The building section is characterized by its adaptation to the topography and orientation allowing different spaces to receive abundant natural light. When this light is combined with the colours of the corridors and the classrooms, it creates a play of light and shadow within warm and pleasant spaces.
Concerns about the environment and sustainable development have become increasingly important for construction methodologies at large. In accordance with a kind of three dimensional sustainability – environmental, social and economic the building is inspired by and adheres to a mutli-faceted approach to environmental excellence. The school exemplifies sustainable architecture in its conception and design, ranging from passive climate control systems to the construction itself. With the intention of employing innovative thinking in construction methods, prefabricated systems have been used for the structure, facade and partitions. These systems have enabled the architect to reduce construction time considerably, provide construction elements of outstanding quality, reduce noise and dust emissions and lower the time and waste generated by the construction process itself.
The prefabricated structure is based on the Deltamix system, composed of reinforced concrete pillars sized for one or several floors, pre-stressed hollow-core slabs and DELTABEAM concrete-steel beams. These beams feature a metallic core, which creates a concrete-steel beam when joined to the hollow-core slabs. This beam is highly resistant to flexion, torsion and shear stress and also has excellent fire-resistant properties.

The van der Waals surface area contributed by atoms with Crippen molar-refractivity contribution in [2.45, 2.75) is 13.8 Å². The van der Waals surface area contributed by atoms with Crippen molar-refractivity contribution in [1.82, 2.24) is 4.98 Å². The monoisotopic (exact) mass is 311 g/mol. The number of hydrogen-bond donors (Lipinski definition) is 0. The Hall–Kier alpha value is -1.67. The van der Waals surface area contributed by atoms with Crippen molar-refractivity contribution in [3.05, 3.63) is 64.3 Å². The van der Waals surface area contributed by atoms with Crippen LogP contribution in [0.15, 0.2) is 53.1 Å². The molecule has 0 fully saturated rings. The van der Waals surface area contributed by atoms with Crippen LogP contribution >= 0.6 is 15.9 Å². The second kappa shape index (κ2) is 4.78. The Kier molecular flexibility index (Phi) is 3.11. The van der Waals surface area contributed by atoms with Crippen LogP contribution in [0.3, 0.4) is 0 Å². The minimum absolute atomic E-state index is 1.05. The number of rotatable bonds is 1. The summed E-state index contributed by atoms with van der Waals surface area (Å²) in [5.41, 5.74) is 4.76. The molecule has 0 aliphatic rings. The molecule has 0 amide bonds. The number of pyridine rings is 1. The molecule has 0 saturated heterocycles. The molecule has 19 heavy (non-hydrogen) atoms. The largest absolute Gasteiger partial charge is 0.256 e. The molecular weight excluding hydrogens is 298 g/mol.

One of the notable advantages of this system is the total absence of suspended beams below the frame of the hollow-core slabs, allowing for thin flat slabs with bases of minimum thickness. Other advantages offered by this system include the reduction in overall construction time and the ability to capture light up to 12 meters with large open spaces. Additionally, the system offers fire resistance up to 180 minutes, elimination of the need for bracing, better acoustic insulation and minimization of the period of environmental impact. It increases the buildings durability with the use of better materials and high-quality products as well as making waterproofing easier. The system also optimizes the buildings life cycle, facilitates the making of spaces of diverse sizes and makes the assembly process safer. Efforts to partition spaces and construct holes for electrical systems as well as other installations are minimized and slabs are reduced to its optimal thickness.
The facades are made of 15 cm or 20 cm-thick prefabricated exposed concrete panels that are painted in one of six different colors or left with an exposed concrete finish. The prefabricated panels are reinforced with an interior double drywall sheet that is 13 mm thick. The 46 mm frame with insulation and the air chamber allows for adequate thermal and acoustic insulation.
The anchoring systems of the upper and lower parts of the panels are exceptional. On the upper portion, anchoring is embedded into the slab when the wall runs parallel to the hollow-core slabs. When the wall is oriented perpendicular to the slabs, the vertical panels use embedded “L” profiles at the top to fasten the beams or the slabs. The bottoms feature U-shaped buttresses so that the base of the facade can be connected to the pavement.
In addition to these tactics, it utilizes renewable energy systems such as photovoltaic or solar panels to satisfy the buildings energy demands. To ensure significant energy savings, both in terms of heating as well as electricity consumption, the architect has specified double walls with thermal inertia complemented by exterior doors and windows with thermal breaks. Other energy-saving tools include the placement of mechanisms to control the interior solar light level, water-saving mechanisms and presence detectors in the rest rooms and changing rooms to control the use of artificial light.
Representative of Arqtels progressive attitude toward social, environmental and economic aspects of design, this Catalonian school marries playful space with efficient and sustainable construction with charming results.